Caught in the Lyme-Light (Part II)


Caught in the Lyme-Light
Part II

A Lyme-Disease Story

Read:  Part I

Late-Stage (Chronic) Lyme Disease with a co-infection of Babesia. Often a clinical diagnosis, my doctor had to only look at me and listen to my medical history and list of symptoms to diagnose me. The labs (the Western Blot test that other doctors had refused) would later confirm the Lyme pathogens in my blood.

My mom cried and my dad hugged me and I couldn’t begin to express my gratitude for all the support of family and friends and this doctor who, in every single way, has saved my life.

But this was just the beginning. Putting a name to this enemy that had ravaged my body and stolen pieces of my life was only one battle won — I would have a long way to go, but I was willing to fight.

Because now I could believe again that I have a life worth fighting for.

Ticked Off: Part II

They set me up with a prescription for heavy-duty antibiotics and vitamin supplements to begin treatment right away, handing me literature and offering me reassurances and themselves as examples that though it’s a rough journey, though it’s the nature of this particular beast of a disease to get worse before I get better, I can be healed.

And as I shook their hands and thanked them over and over again, one thought kept ringing in my mind:

I’m going to get better.

For all the strength I needed to fight for a diagnosis, I would need to conjure that much more in the months (and possibly years) of treatment that’s to follow. As I write this now, already six months into treatment, it’s hard for me to remember those early days when I couldn’t lift my head from my pillow, when I couldn’t walk on my own…

Life has a way of anesthetizing the negative, healing not just your physical symptoms but your very spirit so that you continue on.

Because I’m in such a rush to get better, my mom and dad have to keep reminding me that I’m still in the middle of treatment, that I’m still healing. And while I’ve come so far from where I was — while the pain has lessened and the mind fog is clearing and I can return to work for a few hours a day — every day is still a battle.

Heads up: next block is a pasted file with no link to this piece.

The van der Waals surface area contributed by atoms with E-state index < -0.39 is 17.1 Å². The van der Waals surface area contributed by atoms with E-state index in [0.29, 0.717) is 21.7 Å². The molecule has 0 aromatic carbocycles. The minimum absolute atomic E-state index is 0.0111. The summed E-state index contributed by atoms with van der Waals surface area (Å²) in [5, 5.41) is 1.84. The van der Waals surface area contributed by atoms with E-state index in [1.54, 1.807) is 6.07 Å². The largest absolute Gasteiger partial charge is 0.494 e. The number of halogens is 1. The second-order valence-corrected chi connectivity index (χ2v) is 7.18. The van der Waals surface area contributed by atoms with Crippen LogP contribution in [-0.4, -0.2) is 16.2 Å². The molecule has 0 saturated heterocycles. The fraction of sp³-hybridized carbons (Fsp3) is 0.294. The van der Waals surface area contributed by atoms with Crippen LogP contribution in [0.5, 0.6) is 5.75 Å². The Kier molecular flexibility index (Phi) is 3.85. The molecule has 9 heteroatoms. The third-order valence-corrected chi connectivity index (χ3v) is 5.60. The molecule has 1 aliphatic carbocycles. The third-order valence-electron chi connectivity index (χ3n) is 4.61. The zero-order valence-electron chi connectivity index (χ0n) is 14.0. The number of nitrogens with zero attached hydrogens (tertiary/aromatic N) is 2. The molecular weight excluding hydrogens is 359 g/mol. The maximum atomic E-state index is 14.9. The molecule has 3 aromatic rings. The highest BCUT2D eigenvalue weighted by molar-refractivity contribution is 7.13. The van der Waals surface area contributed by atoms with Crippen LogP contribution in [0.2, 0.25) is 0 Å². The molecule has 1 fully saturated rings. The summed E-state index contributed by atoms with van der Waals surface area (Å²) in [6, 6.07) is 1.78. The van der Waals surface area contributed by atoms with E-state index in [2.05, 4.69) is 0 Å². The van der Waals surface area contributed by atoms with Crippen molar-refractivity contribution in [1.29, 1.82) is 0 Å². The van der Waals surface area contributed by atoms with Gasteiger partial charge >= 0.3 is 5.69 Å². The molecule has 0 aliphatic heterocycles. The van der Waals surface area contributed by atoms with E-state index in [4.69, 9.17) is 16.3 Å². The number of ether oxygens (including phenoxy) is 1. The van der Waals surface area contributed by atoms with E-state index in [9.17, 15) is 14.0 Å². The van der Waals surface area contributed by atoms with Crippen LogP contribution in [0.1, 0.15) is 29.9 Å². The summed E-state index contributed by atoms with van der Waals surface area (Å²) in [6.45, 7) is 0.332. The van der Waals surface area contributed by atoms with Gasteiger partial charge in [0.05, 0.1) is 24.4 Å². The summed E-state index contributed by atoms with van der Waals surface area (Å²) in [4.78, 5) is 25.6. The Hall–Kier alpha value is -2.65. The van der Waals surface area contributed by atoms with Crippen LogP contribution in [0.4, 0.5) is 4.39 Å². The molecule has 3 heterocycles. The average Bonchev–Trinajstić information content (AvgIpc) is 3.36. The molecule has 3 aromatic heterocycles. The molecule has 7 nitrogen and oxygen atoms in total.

I didn’t realize in the beginning what a war this would be, how many battles would have to be fought or just how many lessons there would be to learn.

I’m passionate by nature. I have goals and dreams for my future; I have a love for life and the living of it that often translates into hope for that future. I work hard and try to be the best person I can be — for myself, for the people I love, and for this world that we live in.

But when you pull one of those threads, when you lose faith in yourself and your future, how quickly the rest of it can unravel…

The herxes — those reactions that are a sign of Lyme Disease wherein the germs die off, releasing toxins that exacerbate your symptoms, making you feel worse before you get better — began almost immediately after I began taking my antibiotics. I was sleeping 18 hours a day, the burning sensation in my legs only intensified, making it nearly impossible to get out of bed or, when I was able to walk, I only made it to the couch before falling asleep again. The nightmares and vivid dreams were so bad that it took half the morning to calm my racing heart and separate the dream from the reality. When I was awake and lucid, I spent that time reading or writing or trying in vain to keep up with friends because it was the only social interaction I was getting.